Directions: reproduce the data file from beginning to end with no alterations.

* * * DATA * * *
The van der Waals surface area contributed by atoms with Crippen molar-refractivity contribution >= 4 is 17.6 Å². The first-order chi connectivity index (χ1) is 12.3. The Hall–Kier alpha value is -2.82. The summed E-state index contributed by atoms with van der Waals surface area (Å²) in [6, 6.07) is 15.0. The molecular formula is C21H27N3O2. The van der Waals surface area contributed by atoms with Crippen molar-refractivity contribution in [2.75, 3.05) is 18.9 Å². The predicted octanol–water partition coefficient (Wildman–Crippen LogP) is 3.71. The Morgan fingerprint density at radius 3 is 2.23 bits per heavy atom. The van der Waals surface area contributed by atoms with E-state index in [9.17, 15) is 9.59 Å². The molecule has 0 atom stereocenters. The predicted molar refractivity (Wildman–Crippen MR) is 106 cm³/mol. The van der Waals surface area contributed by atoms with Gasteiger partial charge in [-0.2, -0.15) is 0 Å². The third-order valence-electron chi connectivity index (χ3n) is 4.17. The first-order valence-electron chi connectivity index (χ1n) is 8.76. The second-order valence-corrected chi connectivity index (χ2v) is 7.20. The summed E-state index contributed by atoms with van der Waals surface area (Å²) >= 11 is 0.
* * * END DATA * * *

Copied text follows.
The van der Waals surface area contributed by atoms with Crippen molar-refractivity contribution >= 4 is 17.6 Å². The first-order chi connectivity index (χ1) is 12.3. The Hall–Kier alpha value is -2.82. The summed E-state index contributed by atoms with van der Waals surface area (Å²) in [6, 6.07) is 15.0. The molecular formula is C21H27N3O2. The van der Waals surface area contributed by atoms with Crippen molar-refractivity contribution in [2.75, 3.05) is 18.9 Å². The predicted octanol–water partition coefficient (Wildman–Crippen LogP) is 3.71. The Morgan fingerprint density at radius 3 is 2.23 bits per heavy atom. The van der Waals surface area contributed by atoms with E-state index in [9.17, 15) is 9.59 Å². The molecule has 0 atom stereocenters. The predicted molar refractivity (Wildman–Crippen MR) is 106 cm³/mol. The van der Waals surface area contributed by atoms with Gasteiger partial charge in [-0.2, -0.15) is 0 Å². The third-order valence-electron chi connectivity index (χ3n) is 4.17. The first-order valence-electron chi connectivity index (χ1n) is 8.76. The second-order valence-corrected chi connectivity index (χ2v) is 7.20. The summed E-state index contributed by atoms with van der Waals surface area (Å²) >= 11 is 0.